Stephanie Daye, News Writer /
04.30.2013
Originally featured on BroadcastEngineering.com
NAB Newbie

After spending years in news broadcasting ...
working on everything from talk shows to news wheels ...

and toiling away on various upgrades of inews, enps and mac,linux etc operating systems it was time to visit and talk to the people who make these products for the first time. There is a little bit of selfishness and onesidedness when it comes to technology in a newsroom (if a certain server goes down we gnash and whine and complain until IT makes it all better..) and I wanted to attend NAB for knowledge and gain an appreciation for the platforms I work on every single day...

Brain is on aural and visual crack as soon as you walk in but if you know what you are looking for and have built a list through the NAB website or NABShow App, you can walk in the building feeling confident that eventually, as you maneuver through the heavy crowds and process the many football fields of information, that you will set sites on your target.

I’d be hard pressed to find someone like me at this event but I know they were out there but, like some elusive rare bird, you’d need a hatchet some binoculars and a search party headed by Livingston to spot them.

To the uninitiated, you might be surprised that for a show that regularly sees tens of thousands walk through the door that it’s a relatively tightknit clique. A socially interactive bunch who are a highly specialize, informed crowd, mostly made up of tech professionals and software gurus who know about the smallest upgrades on their favorite hardware and software packages, catching up over the numerous pop up parties that occur on the floor or waiting for the after party to pseudoschmooze engaging and fun back and forth banter for those in the know.

They are on a first name basis with the CEOs and Executives (some I’ve met and can say this is the most refreshing way to do business, a frank discussion with a department head about a certain product and in turn generating ideas as to how to incorporate that technology into an existing business or even make a hybrid. These people get it but why isn’t that energy trickling down to the end users on a larger scale?

Despite all this positive energy and derring do the final end user’s knowledge is is how out of sync with the actual handson training for a lot of this new technology. It’s fast outpacing productivity, to the point that producers, editors etc need to kidnap unsuspecting operations managers and engineers and demand to get trained on this stuff.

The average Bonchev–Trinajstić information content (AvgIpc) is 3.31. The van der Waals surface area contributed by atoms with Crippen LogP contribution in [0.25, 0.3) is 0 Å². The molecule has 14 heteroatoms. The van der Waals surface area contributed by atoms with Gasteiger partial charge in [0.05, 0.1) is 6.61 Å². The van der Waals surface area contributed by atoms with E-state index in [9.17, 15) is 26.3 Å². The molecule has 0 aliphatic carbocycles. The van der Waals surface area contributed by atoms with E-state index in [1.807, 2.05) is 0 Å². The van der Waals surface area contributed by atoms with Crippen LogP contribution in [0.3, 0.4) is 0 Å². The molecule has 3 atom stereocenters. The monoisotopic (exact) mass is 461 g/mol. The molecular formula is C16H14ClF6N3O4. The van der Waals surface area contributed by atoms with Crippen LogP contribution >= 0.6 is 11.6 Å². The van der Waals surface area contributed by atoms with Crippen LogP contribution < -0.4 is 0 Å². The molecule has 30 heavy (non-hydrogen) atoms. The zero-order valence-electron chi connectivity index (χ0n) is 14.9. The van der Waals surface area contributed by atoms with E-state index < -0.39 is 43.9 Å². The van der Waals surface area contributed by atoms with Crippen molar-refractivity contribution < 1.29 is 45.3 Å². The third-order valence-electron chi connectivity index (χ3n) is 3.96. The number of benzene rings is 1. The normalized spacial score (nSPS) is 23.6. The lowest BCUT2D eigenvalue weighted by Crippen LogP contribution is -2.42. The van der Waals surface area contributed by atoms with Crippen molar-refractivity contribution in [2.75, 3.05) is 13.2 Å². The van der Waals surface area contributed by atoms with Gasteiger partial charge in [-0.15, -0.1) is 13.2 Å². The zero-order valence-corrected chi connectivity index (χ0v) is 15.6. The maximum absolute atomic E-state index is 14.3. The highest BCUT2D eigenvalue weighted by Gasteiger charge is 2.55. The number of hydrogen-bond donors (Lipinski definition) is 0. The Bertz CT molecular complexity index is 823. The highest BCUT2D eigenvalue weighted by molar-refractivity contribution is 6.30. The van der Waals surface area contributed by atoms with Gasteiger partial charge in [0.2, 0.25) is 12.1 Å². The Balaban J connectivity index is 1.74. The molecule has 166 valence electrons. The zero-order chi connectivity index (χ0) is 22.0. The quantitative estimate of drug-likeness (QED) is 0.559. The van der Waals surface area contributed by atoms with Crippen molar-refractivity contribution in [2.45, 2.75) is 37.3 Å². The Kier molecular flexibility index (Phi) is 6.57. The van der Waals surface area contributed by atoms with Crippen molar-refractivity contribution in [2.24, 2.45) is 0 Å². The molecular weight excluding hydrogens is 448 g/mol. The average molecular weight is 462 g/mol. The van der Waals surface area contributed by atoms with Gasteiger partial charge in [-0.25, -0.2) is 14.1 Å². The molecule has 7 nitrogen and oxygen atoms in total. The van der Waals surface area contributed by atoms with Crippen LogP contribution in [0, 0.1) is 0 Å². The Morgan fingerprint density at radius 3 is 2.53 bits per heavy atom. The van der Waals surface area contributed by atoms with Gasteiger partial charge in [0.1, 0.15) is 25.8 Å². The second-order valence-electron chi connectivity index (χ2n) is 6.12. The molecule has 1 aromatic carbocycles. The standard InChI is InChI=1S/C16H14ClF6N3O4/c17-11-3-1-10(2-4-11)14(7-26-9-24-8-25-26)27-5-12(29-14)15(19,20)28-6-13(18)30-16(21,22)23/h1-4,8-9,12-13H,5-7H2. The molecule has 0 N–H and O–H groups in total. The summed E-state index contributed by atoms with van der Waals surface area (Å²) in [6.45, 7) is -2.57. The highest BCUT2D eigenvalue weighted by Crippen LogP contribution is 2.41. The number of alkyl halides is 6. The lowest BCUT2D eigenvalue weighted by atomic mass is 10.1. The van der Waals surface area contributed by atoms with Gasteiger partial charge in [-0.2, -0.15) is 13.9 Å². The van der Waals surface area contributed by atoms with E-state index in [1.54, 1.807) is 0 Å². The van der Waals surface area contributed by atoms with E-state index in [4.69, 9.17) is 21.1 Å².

Tech moves fast; end users need to catch up to what engineers, operations managers etc already know we are constantly in beta mode!

It’s important and vital to have a solid base in programming, news systems and new workstations like Grass Valley, Ross and ORAD knit these things together in order to talk about where the industry is heading but more importantly to be able to get excited about the smallest little upgrades and be able to marry it seamlessly into workflow when you get home. For instance think about the ratio of producers a client might have on staff who know about sending data through a cloud based system compared to the TDs, and IT on staff. Do I want to constantly ask an IT person how to send something while I’m on assignment in another country how to do this? That’s a ratio in my industry of 1:15.

“I have to go Cannes and set up a phone line to send data back to Canada” , picking over a hamburger and fries during a lunch break a TD shared his dilemma, “I’m more valuable at the office but because the producers refuse to learn about FTPs, Clouds, etc I have to set it up; I have to go.” He’s not alone. He’s channeling the subtle backlash to learning something new a passive aggressive need to stand your ground and remain neutral or immobile, frozen or suspended in time.

Hastily I have to add it’s a twoway street; some execs don’t force the issue and don’t provide the adequate training and also don’t create learning pods to staff members to get the training in order to compete at the next level. Other times it’s a budgetary constraint among other issues (companies will buy the tech but not the training packages so only a few squeeze through at a
time so individuals may feel the time warp, working on an actual computer with 20 other employees but down the hall installation of newer, flexible packages arrive that incorporate social media, scaled down broadcast hardware and fewer staff).

Tech replacing certain jobs but that paves the way for retraining in newer areas if you know where to look but it requires a closer look at the ratio of implementation of automation to employee retention.

In Part 2, I'll discuss the disconnect between engineers and regular end users; and how to be more proactive in the workplace and at conventions like NAB.



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